Eggshell Nanoparticle-Infused Bioplastics Ideally Suited for Packaging Materials

Eggshells, when placed on end, can be as strong as the arches holding the ancient Roman aqueducts. However they easily crack in the middle, prompting us to throw them away. Researchers suggest that adding tiny eggshell pieces to bioplastic can create a biodegradable packaging material, a first-of-its-kind, which bends but does not break so easily.

Adding eggshell nanoparticles to a bioplastic (shown above) increases the strength and flexibility of the material, potentially making it more attractive for use in the packaging industry. (Credit: Vijaya Rangari/Tuskegee University)

The research is being presented at the American Chemical Society’s (ACS) 251st National Meeting & Exposition.

We're breaking eggshells down into their most minute components and then infusing them into a special blend of bioplastics that we have developed. These nano-sized eggshell particles add strength to the material and make them far more flexible than other bioplastics on the market. We believe that these traits — along with its biodegradability in the soil — could make this eggshell bioplastic a very attractive alternative packaging material.

Vijaya K. Rangari, Ph.D, Tuskegee University

The annual world production of plastics is approximately 300 million tons. Of this, about 99% is produced utilizing crude petroleum and other fossil fuels. Petroleum-based plastics have a lifetime into hundreds of years, without disintegration. If burned, the plastics emit carbon dioxide into the atmosphere, contributing to global climate change.

Bioplastics, a form of plastic produced from sweet potatoes, cornstarch, or other renewable plant-based sources, are a substitute, and they are easily biodegradable or decomposable when they are in the ground. However most bioplastics do not have the flexibility and strength needed to perform well for the packaging industry. A vast quantity of plastic is utilized to hold, wrap, and encase product, which most bioplastics would be unsuitable for. So petroleum-based products still dominate the market.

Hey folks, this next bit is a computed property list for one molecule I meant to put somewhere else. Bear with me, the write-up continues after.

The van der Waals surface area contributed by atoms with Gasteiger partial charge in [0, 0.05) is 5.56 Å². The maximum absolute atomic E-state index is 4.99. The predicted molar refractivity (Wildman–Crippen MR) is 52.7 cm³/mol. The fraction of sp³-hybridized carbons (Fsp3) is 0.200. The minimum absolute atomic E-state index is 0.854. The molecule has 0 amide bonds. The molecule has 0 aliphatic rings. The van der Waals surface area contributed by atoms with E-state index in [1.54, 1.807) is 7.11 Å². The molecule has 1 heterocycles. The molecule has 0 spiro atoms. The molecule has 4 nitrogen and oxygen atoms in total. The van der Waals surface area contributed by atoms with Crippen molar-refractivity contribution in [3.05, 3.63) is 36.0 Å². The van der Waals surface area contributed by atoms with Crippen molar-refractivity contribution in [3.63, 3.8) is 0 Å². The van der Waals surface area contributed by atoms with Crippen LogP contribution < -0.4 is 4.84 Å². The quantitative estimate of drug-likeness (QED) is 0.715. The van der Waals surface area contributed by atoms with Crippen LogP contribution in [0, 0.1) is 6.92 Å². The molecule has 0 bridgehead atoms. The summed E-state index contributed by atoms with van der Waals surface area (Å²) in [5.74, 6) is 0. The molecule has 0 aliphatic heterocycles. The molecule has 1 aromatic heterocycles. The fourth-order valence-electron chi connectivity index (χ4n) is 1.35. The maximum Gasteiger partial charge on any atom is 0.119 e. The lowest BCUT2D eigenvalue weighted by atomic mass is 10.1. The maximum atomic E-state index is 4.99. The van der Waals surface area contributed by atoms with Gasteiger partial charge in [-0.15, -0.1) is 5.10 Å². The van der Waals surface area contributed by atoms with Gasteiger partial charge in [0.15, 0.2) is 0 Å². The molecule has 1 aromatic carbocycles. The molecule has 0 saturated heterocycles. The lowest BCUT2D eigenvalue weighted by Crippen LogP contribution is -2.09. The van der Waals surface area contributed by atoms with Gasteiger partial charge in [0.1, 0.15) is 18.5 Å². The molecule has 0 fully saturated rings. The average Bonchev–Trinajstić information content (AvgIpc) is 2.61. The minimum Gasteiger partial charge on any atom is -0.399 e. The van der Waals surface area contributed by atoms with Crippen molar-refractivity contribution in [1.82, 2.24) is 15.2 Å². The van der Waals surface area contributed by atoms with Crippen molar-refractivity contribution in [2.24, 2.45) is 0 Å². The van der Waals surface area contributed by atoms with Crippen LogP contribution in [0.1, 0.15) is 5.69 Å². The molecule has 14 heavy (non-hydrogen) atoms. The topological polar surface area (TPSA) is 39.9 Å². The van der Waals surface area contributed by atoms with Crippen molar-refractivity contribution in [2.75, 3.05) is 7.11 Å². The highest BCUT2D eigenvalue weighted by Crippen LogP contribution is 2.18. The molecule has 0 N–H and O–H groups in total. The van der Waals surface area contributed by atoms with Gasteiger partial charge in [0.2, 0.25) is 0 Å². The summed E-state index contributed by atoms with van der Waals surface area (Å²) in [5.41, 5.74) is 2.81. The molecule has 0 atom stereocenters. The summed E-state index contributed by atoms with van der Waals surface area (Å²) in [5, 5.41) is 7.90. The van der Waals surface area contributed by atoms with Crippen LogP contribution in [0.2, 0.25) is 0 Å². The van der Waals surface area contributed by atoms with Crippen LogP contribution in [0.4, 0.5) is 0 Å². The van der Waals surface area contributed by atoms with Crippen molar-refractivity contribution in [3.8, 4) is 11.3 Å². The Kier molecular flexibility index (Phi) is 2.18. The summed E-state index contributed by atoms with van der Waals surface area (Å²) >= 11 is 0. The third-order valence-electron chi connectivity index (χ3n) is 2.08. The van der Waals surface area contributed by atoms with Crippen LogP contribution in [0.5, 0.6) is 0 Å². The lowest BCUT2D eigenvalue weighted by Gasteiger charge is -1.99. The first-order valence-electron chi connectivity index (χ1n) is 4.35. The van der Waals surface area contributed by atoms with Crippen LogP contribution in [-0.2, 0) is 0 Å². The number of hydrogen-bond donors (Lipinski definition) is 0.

In order to find a solution, Rangari, graduate student Boniface Tiimob and colleagues at Tuskegee University, performed experiments with several plastic polymers. They decided upon a mixture containing 70% polybutyrate adipate terephthalate (PBAT), a petroleum polymer, and 30% polylactic acid (PLA), which is a polymer produced from cornstarch. Unlike other petroleum-based plastic polymers, PBAT begins to degrade within three months after burial.

This polymer mixture has many desirable properties, but the researchers wanted more flexibility from the material. Eggshells were used to create nanoparticles, as they are lightweight, porous and mainly composed of the easily decaying calcium carbonate.

The eggshells were washed and ground up in polypropylene glycol. Then the shell fragments were broken down to nanoparticles, which were over 350,000 smaller than the diameter of human hair, upon exposure to ultrasonic waves. In a laboratory setting a small fraction of the nanoparticles, shaped like a card deck, was infused into the 70/30 PBAT-PLA mixture. The infusion of the nanoparticles made the polymer mixture 700% more flexible, compared to the currently available bioplastics. This flexibility would be an ideal feature for grocery bags, retail packaging and food containers such as egg cartons.

Other than bioplastics, Rangari’s group is examining the use of eggshell nanoparticles to improve drug delivery, wound healing, and bone regeneration.

Rangari’s work received funds from the National Science Foundation and the Alabama Experimental program to Stimulate Competitive Research.

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